Sorry I haven't blogged all week. It's been really busy around here.
Last weekend DD (and a friend) and I took the camper out for our first campout of the season. We have a pop-up trailer that I pull behind my car. We went to a campground called Duck Creek in Pardeeville, WI. Nice, clean campground. It was too cold to go swimming in their little lake/pond, but we all had a good time. We went with our camping club. I like doing that because it gives me someone to hang out with when the kids are out playing somewhere and enough activities to keep us all busy, but not too busy.
Saturday morning the camping club had crafts for all of the kids and encouraged us parents to leave our kids with the adults in charge of the activity and leave the camp ground to go to the Amish shops in the area. Who I am to look a gift horse in the mouth? So, off I went, map in hand, to see if I could find a fabric shop.
I found the rug maker hard at work making rag rugs (she was weaving them on a loom - which was so cool -- I stood and watched her for a while) and then went back to the front of her store where she had fabric. She had all the Amish solids, in both poly/cotton blend and 100% cotton. I picked out a bunch of each and when I was ready she came and cut it for me. We had a really nice conversation about her business and how concerned the Amish community was about their businesses with the long, hard winter we've all endured plus the current economy situation. They wondered if us "English" would come spend money in the current economy. I think I did my share of stimulation! She had no electricity in her store and added up the bill by hand. Her store was an addition onto the family farm house.
Then I went to a hand-crafted wood furniture store. Wow! They had some really beautiful stuff that I would have loved to have. Unfortunately, my stimulation abilities didn't go quite that far.
Next I went to the General Store - they had lights, but did all their adding of the prices on old manual adding machines (not electric, nor battery charged). I bought some home made jam and some dried cranberries. The store was very busy and I had to wait in line about 10 minutes to get checked out.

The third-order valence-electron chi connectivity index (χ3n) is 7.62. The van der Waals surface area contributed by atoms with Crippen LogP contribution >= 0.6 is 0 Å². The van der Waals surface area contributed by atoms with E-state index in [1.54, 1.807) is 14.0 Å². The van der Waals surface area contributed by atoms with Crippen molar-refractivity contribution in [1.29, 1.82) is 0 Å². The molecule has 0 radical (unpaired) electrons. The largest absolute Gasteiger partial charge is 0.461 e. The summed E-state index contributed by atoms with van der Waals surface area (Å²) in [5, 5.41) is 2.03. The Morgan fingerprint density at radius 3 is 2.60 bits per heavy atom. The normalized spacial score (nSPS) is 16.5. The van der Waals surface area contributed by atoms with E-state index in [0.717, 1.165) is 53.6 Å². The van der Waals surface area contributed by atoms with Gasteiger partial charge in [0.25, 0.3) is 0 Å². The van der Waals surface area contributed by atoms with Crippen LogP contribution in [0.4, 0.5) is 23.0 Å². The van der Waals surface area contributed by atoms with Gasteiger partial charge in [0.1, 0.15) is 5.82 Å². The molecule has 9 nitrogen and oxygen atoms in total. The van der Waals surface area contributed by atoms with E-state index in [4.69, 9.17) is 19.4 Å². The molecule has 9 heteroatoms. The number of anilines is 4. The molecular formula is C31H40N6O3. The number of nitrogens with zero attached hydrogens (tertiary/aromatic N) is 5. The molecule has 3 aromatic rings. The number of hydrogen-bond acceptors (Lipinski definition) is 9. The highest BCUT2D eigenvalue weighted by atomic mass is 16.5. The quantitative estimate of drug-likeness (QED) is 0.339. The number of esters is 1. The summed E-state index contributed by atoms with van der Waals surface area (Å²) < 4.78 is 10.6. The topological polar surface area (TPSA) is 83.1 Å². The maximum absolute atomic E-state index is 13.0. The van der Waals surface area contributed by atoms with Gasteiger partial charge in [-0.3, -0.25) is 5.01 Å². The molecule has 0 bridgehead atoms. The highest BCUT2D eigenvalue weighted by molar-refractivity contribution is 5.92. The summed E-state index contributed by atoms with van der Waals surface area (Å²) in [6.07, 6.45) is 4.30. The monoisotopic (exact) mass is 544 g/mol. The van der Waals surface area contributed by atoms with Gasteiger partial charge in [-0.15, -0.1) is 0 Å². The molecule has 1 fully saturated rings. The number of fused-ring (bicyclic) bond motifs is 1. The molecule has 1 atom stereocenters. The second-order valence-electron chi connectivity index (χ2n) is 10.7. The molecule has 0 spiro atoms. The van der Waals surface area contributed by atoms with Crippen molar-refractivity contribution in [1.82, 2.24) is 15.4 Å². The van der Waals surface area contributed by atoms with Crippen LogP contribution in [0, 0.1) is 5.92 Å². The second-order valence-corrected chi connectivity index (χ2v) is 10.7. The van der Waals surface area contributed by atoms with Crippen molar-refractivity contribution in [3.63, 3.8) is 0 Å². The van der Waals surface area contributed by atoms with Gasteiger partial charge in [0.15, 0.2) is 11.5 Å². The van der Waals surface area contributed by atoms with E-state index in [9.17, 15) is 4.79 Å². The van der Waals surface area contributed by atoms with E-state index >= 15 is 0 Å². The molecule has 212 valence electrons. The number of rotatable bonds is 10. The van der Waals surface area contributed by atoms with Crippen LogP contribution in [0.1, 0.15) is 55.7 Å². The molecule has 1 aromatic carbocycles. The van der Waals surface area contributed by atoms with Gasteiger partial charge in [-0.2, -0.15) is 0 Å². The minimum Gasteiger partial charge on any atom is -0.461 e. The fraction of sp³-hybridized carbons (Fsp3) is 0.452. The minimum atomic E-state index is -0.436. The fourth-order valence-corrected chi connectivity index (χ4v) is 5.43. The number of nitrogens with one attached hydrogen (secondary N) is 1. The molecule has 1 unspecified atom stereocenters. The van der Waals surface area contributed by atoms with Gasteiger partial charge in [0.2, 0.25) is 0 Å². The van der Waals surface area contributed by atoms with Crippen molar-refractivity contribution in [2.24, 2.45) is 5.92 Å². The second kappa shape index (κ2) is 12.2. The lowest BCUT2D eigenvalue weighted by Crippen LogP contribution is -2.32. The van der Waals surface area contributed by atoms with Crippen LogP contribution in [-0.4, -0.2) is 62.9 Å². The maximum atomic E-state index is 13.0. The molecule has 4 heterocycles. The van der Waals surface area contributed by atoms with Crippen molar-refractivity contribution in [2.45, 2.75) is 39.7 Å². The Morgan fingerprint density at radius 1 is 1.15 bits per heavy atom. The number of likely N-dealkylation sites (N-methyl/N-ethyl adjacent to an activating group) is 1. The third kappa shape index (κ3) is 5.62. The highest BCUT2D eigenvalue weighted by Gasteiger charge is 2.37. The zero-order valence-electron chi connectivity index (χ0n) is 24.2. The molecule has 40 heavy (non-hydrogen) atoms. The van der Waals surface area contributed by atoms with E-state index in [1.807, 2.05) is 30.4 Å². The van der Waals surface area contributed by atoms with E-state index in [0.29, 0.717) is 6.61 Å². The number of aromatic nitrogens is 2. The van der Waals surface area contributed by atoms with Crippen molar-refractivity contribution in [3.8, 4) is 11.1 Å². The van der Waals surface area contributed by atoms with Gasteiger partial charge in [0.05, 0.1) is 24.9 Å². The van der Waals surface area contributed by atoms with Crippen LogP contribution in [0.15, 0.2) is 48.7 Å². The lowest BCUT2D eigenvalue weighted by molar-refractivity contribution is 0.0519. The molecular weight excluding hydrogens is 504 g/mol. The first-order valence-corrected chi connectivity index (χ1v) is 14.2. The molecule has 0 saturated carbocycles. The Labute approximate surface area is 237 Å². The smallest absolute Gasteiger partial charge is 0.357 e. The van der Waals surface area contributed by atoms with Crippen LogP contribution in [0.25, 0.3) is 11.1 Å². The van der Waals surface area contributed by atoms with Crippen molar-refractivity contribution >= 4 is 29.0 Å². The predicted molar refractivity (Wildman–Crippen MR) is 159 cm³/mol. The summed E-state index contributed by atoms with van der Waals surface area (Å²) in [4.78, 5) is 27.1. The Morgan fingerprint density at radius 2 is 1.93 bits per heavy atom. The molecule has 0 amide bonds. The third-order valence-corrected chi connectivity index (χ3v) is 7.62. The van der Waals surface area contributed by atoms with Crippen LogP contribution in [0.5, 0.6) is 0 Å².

After the General Store, I wanted to find the bakery. I had heard really good things about the baked goods from other campers and wanted to check it out myself. I found the location and knew I was in the right place due to all the cars parked out in the road and in the driveway. I was able to park in the driveway, up close to the house. When I walked up to the house I found out that there was a line about 40 people long just to get into the bakery. No wonder there were all those cars! I got in the back of the line and pretty soon there were people behind me and we were all talking about standing in a "bread line". Pretty funny. There was a lady a few people behind me that turned out to be a quilter and we talked back and forth about our quilts and quilting experiences. It took about 30 minutes to make it from the back of the line into the bakery. The bakery was in the basement of the farm house (a walk out) and the "store" section was a tiny space about 10 feet by 15 feet with shelves on 3 sides and a counter to get rung up on the 4th side. Behind the counter there were around 4 - 5 people constantly baking (men and women and older girls). They had about 6 different kinds of bread, cookies, pies, rolls, donuts, tarts, noodles, etc. I bought a loaf of cinnamon raisin bread (when I picked it up, it was still hot), 2 dozen oatmeal raisin cookies, and pan of cinnamon rolls, and a little raspberry turn-over tart. As I stood waiting for the person in line in front of me to get her items rung up, I saw a sign about another fabric store and the directions to that store. So now I had my next destination!
I went to the second fabric store; it had less fabric than the rug maker. But what was really interesting is that it shared space with a harness making/repair shop. The woman who apparently ran the fabric store must have been out because the man from the harness shop came and waited on me. It was obvious that he didn't cut fabric very often, although he did use a rotary cutter. Anyway, I talked to him while he was cutting the fabric and turns out he grew up in Indiana, too, about 50 miles from where I grew up. Small world!
After all this time, it was nearly lunch time and I knew I need to get back to the campground and find the girls and take back over my motherly duties.
The bad news is that even though I had my camera, I didn't take a single picture all weekend. I would not have taken pictures of the Amish out of respect, but I saw some really cool things that I would have loved to taken a picture of (I left the camera in the trailer). So this post is without any pictures.
On the quilting front, I sewed some more on the tote that I've been working on for the past several weeks. I think I'm almost to the assembly stage, so hopefully, I'll get it done on Saturday when I get a chance to work on it. More to come on that.